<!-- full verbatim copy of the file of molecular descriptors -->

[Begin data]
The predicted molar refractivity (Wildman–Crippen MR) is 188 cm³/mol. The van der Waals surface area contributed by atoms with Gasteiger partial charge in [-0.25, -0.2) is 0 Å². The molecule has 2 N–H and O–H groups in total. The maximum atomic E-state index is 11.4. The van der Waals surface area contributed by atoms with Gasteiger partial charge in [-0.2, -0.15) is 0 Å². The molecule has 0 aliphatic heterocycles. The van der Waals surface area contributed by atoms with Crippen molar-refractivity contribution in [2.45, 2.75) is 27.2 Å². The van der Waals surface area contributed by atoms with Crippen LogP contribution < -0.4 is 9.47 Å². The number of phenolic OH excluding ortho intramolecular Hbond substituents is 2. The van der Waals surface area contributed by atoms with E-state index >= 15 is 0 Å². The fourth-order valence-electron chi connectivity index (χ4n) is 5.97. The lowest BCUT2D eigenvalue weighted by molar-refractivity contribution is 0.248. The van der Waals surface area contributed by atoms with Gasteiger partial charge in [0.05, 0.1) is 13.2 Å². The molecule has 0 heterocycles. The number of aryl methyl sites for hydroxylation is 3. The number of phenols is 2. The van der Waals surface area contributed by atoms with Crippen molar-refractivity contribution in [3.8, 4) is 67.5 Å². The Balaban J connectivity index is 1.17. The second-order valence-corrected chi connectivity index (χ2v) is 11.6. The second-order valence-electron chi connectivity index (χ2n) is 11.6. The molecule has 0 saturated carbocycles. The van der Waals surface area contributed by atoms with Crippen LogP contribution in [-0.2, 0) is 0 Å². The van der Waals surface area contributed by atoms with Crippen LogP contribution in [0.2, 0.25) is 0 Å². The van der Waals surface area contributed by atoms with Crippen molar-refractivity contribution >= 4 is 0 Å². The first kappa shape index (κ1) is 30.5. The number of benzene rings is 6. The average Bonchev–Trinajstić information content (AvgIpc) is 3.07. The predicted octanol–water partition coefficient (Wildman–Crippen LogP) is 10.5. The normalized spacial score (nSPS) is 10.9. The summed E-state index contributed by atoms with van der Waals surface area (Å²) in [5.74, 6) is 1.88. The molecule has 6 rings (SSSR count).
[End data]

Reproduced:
The predicted molar refractivity (Wildman–Crippen MR) is 188 cm³/mol. The van der Waals surface area contributed by atoms with Gasteiger partial charge in [-0.25, -0.2) is 0 Å². The molecule has 2 N–H and O–H groups in total. The maximum atomic E-state index is 11.4. The van der Waals surface area contributed by atoms with Gasteiger partial charge in [-0.2, -0.15) is 0 Å². The molecule has 0 aliphatic heterocycles. The van der Waals surface area contributed by atoms with Crippen molar-refractivity contribution in [2.45, 2.75) is 27.2 Å². The van der Waals surface area contributed by atoms with Crippen LogP contribution < -0.4 is 9.47 Å². The number of phenolic OH excluding ortho intramolecular Hbond substituents is 2. The van der Waals surface area contributed by atoms with E-state index >= 15 is 0 Å². The fourth-order valence-electron chi connectivity index (χ4n) is 5.97. The lowest BCUT2D eigenvalue weighted by molar-refractivity contribution is 0.248. The van der Waals surface area contributed by atoms with Gasteiger partial charge in [0.05, 0.1) is 13.2 Å². The molecule has 0 heterocycles. The number of aryl methyl sites for hydroxylation is 3. The number of phenols is 2. The van der Waals surface area contributed by atoms with Crippen molar-refractivity contribution in [3.8, 4) is 67.5 Å². The Balaban J connectivity index is 1.17. The second-order valence-corrected chi connectivity index (χ2v) is 11.6. The second-order valence-electron chi connectivity index (χ2n) is 11.6. The molecule has 0 saturated carbocycles. The van der Waals surface area contributed by atoms with Crippen LogP contribution in [-0.2, 0) is 0 Å². The van der Waals surface area contributed by atoms with Crippen LogP contribution in [0.2, 0.25) is 0 Å². The van der Waals surface area contributed by atoms with Crippen molar-refractivity contribution >= 4 is 0 Å². The first kappa shape index (κ1) is 30.5. The number of benzene rings is 6. The average Bonchev–Trinajstić information content (AvgIpc) is 3.07. The predicted octanol–water partition coefficient (Wildman–Crippen LogP) is 10.5. The normalized spacial score (nSPS) is 10.9. The summed E-state index contributed by atoms with van der Waals surface area (Å²) in [5.74, 6) is 1.88. The molecule has 6 rings (SSSR count).